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Yugoslavia: NATO Regrets Incident, But Says Resolve Unshaken

Brussels, 15 April 1999 (RFE/RL) - NATO has expressed "deep regret" for yesterday's civilian deaths as a result of NATO bombing in Kosovo. At the same time, the alliance says the "tragic" accident will not be allowed to weaken its resolve. At a press conference in Brussels today, NATO spokesman Jamie Shea gave some details of the incident, which occurred at mid-afternoon yesterday near the village of Djakovica in western Kosovo. He said that Yugoslav special forces had been carrying out ethnic cleansing operations in the area. He said the pilot of a NATO plane saw villages burning. The pilot reported what he believed to be military vehicles in a convoy. He made several passes to be certain before attacking the convoy, destroying the lead vehicle.

Shea gave no estimate of casualties. The Yugoslav authorities say more than 60 people died, but that has not been independently confirmed. Belgrade also says two convoys were involved in the incident, not one. Journalists in Brussels asked NATO about the possibility of a second convoy being hit. Military spokesman Brigadier General Guiseppe Marani confirmed that a second convoy had been hit but said it was not related to the incident in question.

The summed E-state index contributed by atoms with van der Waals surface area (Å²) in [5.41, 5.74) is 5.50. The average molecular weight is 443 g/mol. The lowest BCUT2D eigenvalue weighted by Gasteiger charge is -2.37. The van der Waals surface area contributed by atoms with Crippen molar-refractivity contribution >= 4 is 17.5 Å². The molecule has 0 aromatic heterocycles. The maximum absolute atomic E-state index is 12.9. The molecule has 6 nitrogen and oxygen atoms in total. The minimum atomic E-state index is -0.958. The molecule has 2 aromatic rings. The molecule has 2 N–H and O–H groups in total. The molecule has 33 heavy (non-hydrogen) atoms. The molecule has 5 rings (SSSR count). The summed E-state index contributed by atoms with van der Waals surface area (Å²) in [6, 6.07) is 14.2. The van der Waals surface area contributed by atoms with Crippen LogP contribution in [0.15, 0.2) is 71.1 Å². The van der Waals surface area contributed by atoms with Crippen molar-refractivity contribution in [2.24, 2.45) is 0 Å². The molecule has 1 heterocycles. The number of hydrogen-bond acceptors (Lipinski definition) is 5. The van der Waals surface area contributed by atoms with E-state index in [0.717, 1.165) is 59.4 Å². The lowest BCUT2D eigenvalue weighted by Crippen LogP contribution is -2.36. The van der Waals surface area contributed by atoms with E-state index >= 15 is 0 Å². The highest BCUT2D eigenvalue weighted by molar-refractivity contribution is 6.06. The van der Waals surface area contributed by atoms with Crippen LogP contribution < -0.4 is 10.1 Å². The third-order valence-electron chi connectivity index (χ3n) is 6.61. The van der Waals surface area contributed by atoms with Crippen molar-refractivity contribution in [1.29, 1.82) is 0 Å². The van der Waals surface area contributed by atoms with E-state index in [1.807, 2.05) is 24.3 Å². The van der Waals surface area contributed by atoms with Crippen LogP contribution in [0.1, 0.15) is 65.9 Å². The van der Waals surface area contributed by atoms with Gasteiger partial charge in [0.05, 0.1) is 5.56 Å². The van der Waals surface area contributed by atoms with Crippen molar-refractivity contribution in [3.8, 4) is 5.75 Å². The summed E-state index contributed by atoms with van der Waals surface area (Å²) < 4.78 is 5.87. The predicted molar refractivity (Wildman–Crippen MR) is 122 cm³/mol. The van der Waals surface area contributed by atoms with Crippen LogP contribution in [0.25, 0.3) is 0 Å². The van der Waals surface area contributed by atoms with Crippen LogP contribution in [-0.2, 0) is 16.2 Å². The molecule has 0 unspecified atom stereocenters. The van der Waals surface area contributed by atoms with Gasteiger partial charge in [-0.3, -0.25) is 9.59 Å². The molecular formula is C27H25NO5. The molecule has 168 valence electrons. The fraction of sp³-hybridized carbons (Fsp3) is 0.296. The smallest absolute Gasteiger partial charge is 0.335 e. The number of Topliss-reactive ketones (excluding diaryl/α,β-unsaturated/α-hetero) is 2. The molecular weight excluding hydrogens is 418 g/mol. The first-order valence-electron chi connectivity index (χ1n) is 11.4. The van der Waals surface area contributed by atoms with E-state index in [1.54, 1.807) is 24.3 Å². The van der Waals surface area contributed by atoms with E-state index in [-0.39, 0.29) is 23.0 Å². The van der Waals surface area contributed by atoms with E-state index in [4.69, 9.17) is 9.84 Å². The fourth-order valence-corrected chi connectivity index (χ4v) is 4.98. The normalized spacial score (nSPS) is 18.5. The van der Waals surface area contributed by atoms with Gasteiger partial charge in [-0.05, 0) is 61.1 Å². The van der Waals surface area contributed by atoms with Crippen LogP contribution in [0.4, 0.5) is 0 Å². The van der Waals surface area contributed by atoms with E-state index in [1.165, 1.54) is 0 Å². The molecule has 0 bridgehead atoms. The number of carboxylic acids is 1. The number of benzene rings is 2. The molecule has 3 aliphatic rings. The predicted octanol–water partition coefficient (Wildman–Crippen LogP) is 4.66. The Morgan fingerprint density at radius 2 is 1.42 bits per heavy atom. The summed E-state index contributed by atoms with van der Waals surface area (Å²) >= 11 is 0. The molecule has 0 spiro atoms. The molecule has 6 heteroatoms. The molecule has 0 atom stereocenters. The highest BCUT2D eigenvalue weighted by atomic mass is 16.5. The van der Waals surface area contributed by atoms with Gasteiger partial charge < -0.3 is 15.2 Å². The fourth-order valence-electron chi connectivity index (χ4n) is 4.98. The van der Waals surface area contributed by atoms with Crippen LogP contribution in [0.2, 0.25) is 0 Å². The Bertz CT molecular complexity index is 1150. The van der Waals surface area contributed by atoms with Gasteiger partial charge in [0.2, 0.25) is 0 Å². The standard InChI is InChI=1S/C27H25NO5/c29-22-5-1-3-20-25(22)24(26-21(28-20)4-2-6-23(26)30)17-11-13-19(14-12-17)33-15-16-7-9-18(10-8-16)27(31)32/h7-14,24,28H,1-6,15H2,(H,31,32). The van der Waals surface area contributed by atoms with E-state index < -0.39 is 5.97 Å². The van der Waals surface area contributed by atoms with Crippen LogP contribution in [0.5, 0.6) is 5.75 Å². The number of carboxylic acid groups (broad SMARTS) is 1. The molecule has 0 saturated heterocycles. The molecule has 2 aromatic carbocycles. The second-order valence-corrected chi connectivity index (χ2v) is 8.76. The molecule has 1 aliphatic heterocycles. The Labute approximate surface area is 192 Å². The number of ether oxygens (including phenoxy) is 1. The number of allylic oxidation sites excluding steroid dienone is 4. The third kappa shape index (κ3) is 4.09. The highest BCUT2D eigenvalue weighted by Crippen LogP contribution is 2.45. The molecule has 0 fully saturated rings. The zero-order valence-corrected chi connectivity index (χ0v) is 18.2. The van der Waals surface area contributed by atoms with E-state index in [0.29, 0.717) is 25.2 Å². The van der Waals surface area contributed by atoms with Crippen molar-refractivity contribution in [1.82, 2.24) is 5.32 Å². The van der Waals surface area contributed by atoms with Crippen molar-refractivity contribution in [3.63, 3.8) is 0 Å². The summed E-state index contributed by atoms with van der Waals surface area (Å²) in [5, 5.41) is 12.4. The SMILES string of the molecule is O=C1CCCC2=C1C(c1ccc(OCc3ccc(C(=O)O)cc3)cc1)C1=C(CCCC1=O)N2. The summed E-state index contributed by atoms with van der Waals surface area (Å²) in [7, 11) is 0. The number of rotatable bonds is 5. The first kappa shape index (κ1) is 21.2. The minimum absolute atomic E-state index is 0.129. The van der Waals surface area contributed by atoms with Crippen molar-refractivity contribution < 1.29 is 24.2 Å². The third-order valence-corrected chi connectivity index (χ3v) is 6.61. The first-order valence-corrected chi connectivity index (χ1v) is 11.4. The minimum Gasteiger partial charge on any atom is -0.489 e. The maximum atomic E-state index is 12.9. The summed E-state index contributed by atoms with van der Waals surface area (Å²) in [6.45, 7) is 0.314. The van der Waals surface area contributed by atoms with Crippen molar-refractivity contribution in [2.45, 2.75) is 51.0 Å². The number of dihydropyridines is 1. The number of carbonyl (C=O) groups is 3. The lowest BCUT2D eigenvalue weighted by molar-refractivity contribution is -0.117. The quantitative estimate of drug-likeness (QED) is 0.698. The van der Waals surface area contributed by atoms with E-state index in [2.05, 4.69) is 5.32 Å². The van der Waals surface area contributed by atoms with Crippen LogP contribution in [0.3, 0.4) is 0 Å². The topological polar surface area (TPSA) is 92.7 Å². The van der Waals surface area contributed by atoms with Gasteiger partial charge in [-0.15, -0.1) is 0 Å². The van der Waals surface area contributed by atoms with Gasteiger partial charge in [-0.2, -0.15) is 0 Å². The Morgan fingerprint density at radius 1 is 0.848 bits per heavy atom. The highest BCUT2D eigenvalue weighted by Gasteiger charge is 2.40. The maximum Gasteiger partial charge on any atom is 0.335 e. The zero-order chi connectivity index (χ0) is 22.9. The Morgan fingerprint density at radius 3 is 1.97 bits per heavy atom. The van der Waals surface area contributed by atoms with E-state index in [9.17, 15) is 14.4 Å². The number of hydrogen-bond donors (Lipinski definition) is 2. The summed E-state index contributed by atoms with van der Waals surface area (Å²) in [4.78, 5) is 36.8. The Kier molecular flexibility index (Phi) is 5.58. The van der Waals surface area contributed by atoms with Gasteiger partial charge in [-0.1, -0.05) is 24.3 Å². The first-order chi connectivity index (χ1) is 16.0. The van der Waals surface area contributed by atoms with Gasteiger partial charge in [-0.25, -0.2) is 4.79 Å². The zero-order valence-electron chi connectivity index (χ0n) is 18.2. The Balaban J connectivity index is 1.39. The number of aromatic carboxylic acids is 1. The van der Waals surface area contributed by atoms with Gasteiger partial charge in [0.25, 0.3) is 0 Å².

In Washington, a U.S. spokesman also expressed regret about the civilian loss of life but said NATO operations in Yugoslavia must continue.

Meanwhile, about 1,000 displaced ethnic Albanians fleeing Kosovo are being kept waiting at the Macedonian border today by Macedonian police until shelter is found. The deportees spent the night in the neutral zone at Jazince, some 60 kilometers northwest of the capital, Skopje. Police had let some 300 to 400 ethnic Albanians into the country before closing the border.

The U.N. says 534,000 Kosovars have now been deported and that thousands more are displaced inside Kosovo.